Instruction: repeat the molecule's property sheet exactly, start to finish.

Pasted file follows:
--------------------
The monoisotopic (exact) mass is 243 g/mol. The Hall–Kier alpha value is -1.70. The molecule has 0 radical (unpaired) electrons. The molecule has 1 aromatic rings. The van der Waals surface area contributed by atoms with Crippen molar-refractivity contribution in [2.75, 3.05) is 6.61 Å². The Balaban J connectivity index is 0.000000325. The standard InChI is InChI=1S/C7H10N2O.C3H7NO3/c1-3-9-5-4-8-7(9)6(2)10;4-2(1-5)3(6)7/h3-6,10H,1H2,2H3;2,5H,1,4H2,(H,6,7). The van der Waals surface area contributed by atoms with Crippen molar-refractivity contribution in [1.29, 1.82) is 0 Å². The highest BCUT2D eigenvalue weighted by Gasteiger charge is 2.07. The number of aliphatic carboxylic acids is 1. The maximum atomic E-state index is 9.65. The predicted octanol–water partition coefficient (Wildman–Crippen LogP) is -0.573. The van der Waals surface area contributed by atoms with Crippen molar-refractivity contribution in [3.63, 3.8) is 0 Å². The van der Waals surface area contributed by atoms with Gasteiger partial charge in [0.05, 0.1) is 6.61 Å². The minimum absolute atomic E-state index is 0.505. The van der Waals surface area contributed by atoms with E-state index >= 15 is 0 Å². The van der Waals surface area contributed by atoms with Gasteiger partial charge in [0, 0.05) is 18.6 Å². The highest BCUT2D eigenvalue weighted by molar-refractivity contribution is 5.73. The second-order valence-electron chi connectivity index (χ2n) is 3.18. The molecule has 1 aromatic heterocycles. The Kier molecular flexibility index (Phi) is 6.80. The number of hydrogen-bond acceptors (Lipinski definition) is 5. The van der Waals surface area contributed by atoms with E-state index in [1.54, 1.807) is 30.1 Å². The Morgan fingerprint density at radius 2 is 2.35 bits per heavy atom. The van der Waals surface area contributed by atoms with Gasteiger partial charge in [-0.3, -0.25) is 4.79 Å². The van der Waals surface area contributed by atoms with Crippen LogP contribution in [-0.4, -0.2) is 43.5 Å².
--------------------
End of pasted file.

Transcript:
The monoisotopic (exact) mass is 243 g/mol. The Hall–Kier alpha value is -1.70. The molecule has 0 radical (unpaired) electrons. The molecule has 1 aromatic rings. The van der Waals surface area contributed by atoms with Crippen molar-refractivity contribution in [2.75, 3.05) is 6.61 Å². The Balaban J connectivity index is 0.000000325. The standard InChI is InChI=1S/C7H10N2O.C3H7NO3/c1-3-9-5-4-8-7(9)6(2)10;4-2(1-5)3(6)7/h3-6,10H,1H2,2H3;2,5H,1,4H2,(H,6,7). The van der Waals surface area contributed by atoms with Crippen molar-refractivity contribution in [1.29, 1.82) is 0 Å². The highest BCUT2D eigenvalue weighted by Gasteiger charge is 2.07. The number of aliphatic carboxylic acids is 1. The maximum atomic E-state index is 9.65. The predicted octanol–water partition coefficient (Wildman–Crippen LogP) is -0.573. The van der Waals surface area contributed by atoms with Crippen molar-refractivity contribution in [3.63, 3.8) is 0 Å². The van der Waals surface area contributed by atoms with Gasteiger partial charge in [0.05, 0.1) is 6.61 Å². The minimum absolute atomic E-state index is 0.505. The van der Waals surface area contributed by atoms with E-state index >= 15 is 0 Å². The van der Waals surface area contributed by atoms with Gasteiger partial charge in [0, 0.05) is 18.6 Å². The highest BCUT2D eigenvalue weighted by molar-refractivity contribution is 5.73. The second-order valence-electron chi connectivity index (χ2n) is 3.18. The molecule has 1 aromatic heterocycles. The Kier molecular flexibility index (Phi) is 6.80. The number of hydrogen-bond acceptors (Lipinski definition) is 5. The van der Waals surface area contributed by atoms with E-state index in [1.54, 1.807) is 30.1 Å². The Morgan fingerprint density at radius 2 is 2.35 bits per heavy atom. The van der Waals surface area contributed by atoms with Gasteiger partial charge in [-0.3, -0.25) is 4.79 Å². The van der Waals surface area contributed by atoms with Crippen LogP contribution in [-0.4, -0.2) is 43.5 Å².